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Marylhurst receives record $1.25 million grant

Challenge grant from the Robert and Mercedes Eichholz Foundation will endow curator position for The Art Gym
and Belluschi Pavilion


The curator position for Marylhurst University's award-winning art gallery, The Art Gym, and for the newest addition to campus, the Belluschi Pavilion, will be permanently endowed thanks to a $1.25 million grant awarded by the Robert and Mercedes Eichholz Foundation. The gift includes a $1 million challenge grant, which must be completed by 2018, and is accompanied by a $250,000 outright grant from the Santa Barbara, California-based foundation.

This is the largest grant ever awarded to Marylhurst by a foundation.

The timing of the grant places a fitting cap on the career of Art Gym curator Terri Hopkins, who will retire in January 2014 after 33 years directing the gallery. Under her leadership, The Art Gym has become a regionally renowned gallery showcasing contemporary Northwest artists. Since its founding in 1980, The Art Gym has shown the work of more than 500 artists, produced more than 65 exhibition catalogs and sponsored numerous artist roundtables and public forums.

"The Robert and Mercedes Eichholz Foundation is excited to provide the challenge to fund in perpetuity the director/curator position for The Art Gym and Belluschi Pavilion," said Michael Davidson, a Portland-based tax consultant who serves on the foundation's board.

Davidson, who has taught classes on business to aspiring artists at Marylhurst for years, added, "It is our hope that this grant will honor Terri Hopkins' life's work and will allow The Art Gym to continue to be a powerful force in the arts of Portland and the entire Pacific Northwest."

Lynn Andrews, CFRE, vice president for university advancement, reacted with great enthusiasm to the news.

"We are so grateful to the leaders of the Eichholz Foundation for ensuring that The Art Gym remains a prominent force in nurturing and recognizing talented artists in our region," she said. "This is a true tribute to Terri Hopkins and the inspiring leadership she has shown over the past 30 years. We also look forward to including the Belluschi Pavilion as an exhibition venue."

Hopkins is delighted about the grant.

"It's both rewarding and humbling to see such a large financial vote of confidence in The Art Gym," said curator Terri Hopkins. "I am beyond grateful to the trustees of the Eichholz Foundation for allowing the work I have done championing artists of our region to continue."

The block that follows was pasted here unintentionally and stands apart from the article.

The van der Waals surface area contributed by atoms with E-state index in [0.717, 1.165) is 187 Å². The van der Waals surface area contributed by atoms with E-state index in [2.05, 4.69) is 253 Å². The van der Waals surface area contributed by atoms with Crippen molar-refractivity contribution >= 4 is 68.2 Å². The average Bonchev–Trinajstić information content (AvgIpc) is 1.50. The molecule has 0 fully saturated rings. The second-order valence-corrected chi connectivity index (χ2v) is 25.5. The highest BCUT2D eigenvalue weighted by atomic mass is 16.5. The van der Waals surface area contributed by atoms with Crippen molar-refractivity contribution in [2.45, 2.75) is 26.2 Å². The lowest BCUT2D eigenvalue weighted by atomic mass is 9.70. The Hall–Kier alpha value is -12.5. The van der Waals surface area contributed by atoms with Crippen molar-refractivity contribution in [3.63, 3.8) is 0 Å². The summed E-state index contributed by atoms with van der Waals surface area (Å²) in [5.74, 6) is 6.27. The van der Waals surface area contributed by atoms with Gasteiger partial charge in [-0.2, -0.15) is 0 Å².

Hopkins has assembled a thoughtful exhibition schedule for the 2013-14 season, which opens October 6 with a preview reception for Fernanda D'Agostino and her exhibit, "The Method of Loci."

In January and February, it will showcase the work of Native American artists Rick Bartow, Wendy Red Star, Nicholas Galanin, Terrance Houle and others. Heather Watkins will be the featured artist from late February through early April, and the work of Vanessa Renwick will be displayed mid-April to mid-May. The season ends in mid-June with the annual thesis exhibition of Marylhurst Bachelor of Fine Arts students.

The Belluschi Pavilion, designed by Pietro Belluschi, a leader of the Mid-Century Modern style of architecture, will open in late September. It will serve as a lasting tribute to the architect and be the venue for diverse exhibitions and seminars.

To learn more about The Art Gym, the Belluschi Pavilion and the $1 million challenge grant to fund the curator position, visit

About Marylhurst University

Marylhurst University, a private liberal arts university 10 miles south of Portland, Ore., on Highway 43, is regionally accredited and nationally recognized for innovation and academic excellence in serving adult learners. Founded in 1893, Oregon's oldest Catholic university serves more than 1,600 multigenerational students of all faiths and backgrounds. Marylhurst offers more than 40 undergraduate and graduate degrees and professional certificate programs on campus and online, all of which integrate the liberal arts with professional studies and prepare graduates to be ethical leaders who think critically and creatively.

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